For Michigan, the 2016 season dawns with hopes of continued ascendance under Jim Harbaugh. For Hawaii, a meeting with Michigan in the Wolverines' season opener is just another game on a brutal schedule.
The Wolverines come into 2016 riding the momentum of a return to prominence in 2015, their first season under the dynamic Harbaugh. A salty defense gave Michigan a much-needed dose of the toughness that has been a hallmark of Harbaugh's teams, and Iowa transfer Jake Rudock morphed into one of the nation's best quarterbacks as the season went on. Now, the Maize and Blue will seek an encore performance.
Hawaii, on the other hand, is getting an encore season opener, once more doing so away from Honolulu. The Rainbow Warriors traveled to Australia to begin the 2016 college football season against Cal last week, falling 51-31 in Nick Rolovich's head coaching debut. There's still virtually nowhere to go but up for the embattled program, which has dealt with budgetary constraints in recent years, and hasn't made a bowl since 2010, but a probable resounding defeat at the hands of the hungry Wolverines is another lump they will probably just have to wear.
How to watch, stream and listen
TV: Noon ET, ESPN
Online streaming: WatchESPN
Spread: The Wolverines opened as 40.5-point favorites.
Three big things to know
1. Can Michigan start strong? While the Wolverines had a very good 2015 season, their season began with a loss on the road at Utah, in which Rudock struggled mightily. Michigan would go on to allow a not-a-misprint 14 points over its next five games, making up for more Rudock struggles, but Harbaugh would probably prefer not to start 0-1 in 2016, especially against the overmatched Rainbow Warriors.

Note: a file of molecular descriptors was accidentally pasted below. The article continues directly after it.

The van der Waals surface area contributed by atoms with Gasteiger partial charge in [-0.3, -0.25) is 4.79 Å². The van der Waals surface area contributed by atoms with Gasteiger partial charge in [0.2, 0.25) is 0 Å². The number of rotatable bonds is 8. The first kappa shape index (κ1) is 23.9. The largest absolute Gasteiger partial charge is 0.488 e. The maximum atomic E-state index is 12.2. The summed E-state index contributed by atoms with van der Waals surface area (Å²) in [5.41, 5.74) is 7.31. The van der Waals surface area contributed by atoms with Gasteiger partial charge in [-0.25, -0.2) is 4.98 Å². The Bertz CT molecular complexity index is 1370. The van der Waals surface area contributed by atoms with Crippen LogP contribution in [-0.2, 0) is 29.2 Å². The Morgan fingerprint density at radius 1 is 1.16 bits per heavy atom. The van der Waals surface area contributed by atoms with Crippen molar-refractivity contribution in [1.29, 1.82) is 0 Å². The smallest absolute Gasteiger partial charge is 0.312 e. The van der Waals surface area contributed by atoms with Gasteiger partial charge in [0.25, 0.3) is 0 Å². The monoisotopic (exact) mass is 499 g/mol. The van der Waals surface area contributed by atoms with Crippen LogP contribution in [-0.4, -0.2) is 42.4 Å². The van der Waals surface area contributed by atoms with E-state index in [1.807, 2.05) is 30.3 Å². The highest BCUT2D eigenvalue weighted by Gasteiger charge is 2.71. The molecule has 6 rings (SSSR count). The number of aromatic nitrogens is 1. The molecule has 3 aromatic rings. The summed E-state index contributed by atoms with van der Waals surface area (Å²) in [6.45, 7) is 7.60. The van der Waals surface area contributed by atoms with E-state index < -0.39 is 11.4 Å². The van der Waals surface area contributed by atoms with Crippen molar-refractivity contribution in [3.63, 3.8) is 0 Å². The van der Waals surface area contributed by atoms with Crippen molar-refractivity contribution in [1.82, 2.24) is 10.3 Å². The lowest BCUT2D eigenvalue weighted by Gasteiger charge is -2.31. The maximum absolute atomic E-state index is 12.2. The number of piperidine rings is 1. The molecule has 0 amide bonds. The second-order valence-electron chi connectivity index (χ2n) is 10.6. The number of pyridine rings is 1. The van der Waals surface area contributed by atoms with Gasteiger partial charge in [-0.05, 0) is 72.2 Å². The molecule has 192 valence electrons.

2. The Wolverines need a passer. A long quarterback competition has come to this, a game in which Wilton Speight will apparently start. With virtually every major contributor but Rudock returning from 2015, finding that competent quarterback, and quickly, could boost Michigan from Big Ten contender to College Football Playoff participant.
3. How tired will Hawaii be? The Rainbow Warriors are probably more accustomed to wearying days on the road than every other FBS team, given that they routinely fly thousands of miles to the mainland for road games. But they've never played in Australia and then Ann Arbor in the span of a week, and it would be more than understandable if fatigue is a factor for them, especially given how substantial Michigan's trench-minders are.